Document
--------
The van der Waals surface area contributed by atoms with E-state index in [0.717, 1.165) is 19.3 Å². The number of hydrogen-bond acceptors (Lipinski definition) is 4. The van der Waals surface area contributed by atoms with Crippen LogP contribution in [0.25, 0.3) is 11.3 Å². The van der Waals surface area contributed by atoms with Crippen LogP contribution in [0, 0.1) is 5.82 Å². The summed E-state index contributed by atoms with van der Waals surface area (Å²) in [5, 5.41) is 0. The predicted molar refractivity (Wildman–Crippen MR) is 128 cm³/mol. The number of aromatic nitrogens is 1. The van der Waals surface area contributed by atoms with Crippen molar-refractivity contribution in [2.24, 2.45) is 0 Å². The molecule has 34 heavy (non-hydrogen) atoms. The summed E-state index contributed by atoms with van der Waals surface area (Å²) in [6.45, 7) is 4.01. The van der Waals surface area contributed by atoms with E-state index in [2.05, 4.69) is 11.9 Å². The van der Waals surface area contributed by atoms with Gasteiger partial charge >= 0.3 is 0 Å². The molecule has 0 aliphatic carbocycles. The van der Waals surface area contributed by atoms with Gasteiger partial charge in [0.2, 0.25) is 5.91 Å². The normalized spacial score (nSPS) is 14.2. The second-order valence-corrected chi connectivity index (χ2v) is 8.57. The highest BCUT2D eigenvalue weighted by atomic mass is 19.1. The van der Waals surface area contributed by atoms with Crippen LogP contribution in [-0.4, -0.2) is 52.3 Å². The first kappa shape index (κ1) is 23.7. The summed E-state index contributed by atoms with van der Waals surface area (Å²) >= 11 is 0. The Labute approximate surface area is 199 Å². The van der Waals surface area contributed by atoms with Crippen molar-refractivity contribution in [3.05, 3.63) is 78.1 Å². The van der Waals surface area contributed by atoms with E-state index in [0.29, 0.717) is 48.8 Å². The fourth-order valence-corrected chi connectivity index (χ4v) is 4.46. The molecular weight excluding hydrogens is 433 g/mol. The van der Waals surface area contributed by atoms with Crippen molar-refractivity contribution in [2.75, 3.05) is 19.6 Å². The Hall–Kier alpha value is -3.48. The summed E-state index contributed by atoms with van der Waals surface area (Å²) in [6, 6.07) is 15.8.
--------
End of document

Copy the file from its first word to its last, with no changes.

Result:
The van der Waals surface area contributed by atoms with E-state index in [0.717, 1.165) is 19.3 Å². The number of hydrogen-bond acceptors (Lipinski definition) is 4. The van der Waals surface area contributed by atoms with Crippen LogP contribution in [0.25, 0.3) is 11.3 Å². The van der Waals surface area contributed by atoms with Crippen LogP contribution in [0, 0.1) is 5.82 Å². The summed E-state index contributed by atoms with van der Waals surface area (Å²) in [5, 5.41) is 0. The predicted molar refractivity (Wildman–Crippen MR) is 128 cm³/mol. The number of aromatic nitrogens is 1. The van der Waals surface area contributed by atoms with Crippen molar-refractivity contribution in [2.24, 2.45) is 0 Å². The molecule has 34 heavy (non-hydrogen) atoms. The summed E-state index contributed by atoms with van der Waals surface area (Å²) in [6.45, 7) is 4.01. The van der Waals surface area contributed by atoms with E-state index in [2.05, 4.69) is 11.9 Å². The van der Waals surface area contributed by atoms with Gasteiger partial charge >= 0.3 is 0 Å². The molecule has 0 aliphatic carbocycles. The van der Waals surface area contributed by atoms with Gasteiger partial charge in [0.2, 0.25) is 5.91 Å². The normalized spacial score (nSPS) is 14.2. The second-order valence-corrected chi connectivity index (χ2v) is 8.57. The highest BCUT2D eigenvalue weighted by atomic mass is 19.1. The van der Waals surface area contributed by atoms with Crippen LogP contribution in [-0.4, -0.2) is 52.3 Å². The first kappa shape index (κ1) is 23.7. The summed E-state index contributed by atoms with van der Waals surface area (Å²) >= 11 is 0. The Labute approximate surface area is 199 Å². The van der Waals surface area contributed by atoms with Crippen molar-refractivity contribution in [3.05, 3.63) is 78.1 Å². The van der Waals surface area contributed by atoms with E-state index in [0.29, 0.717) is 48.8 Å². The fourth-order valence-corrected chi connectivity index (χ4v) is 4.46. The molecular weight excluding hydrogens is 433 g/mol. The van der Waals surface area contributed by atoms with Crippen molar-refractivity contribution in [2.75, 3.05) is 19.6 Å². The Hall–Kier alpha value is -3.48. The summed E-state index contributed by atoms with van der Waals surface area (Å²) in [6, 6.07) is 15.8.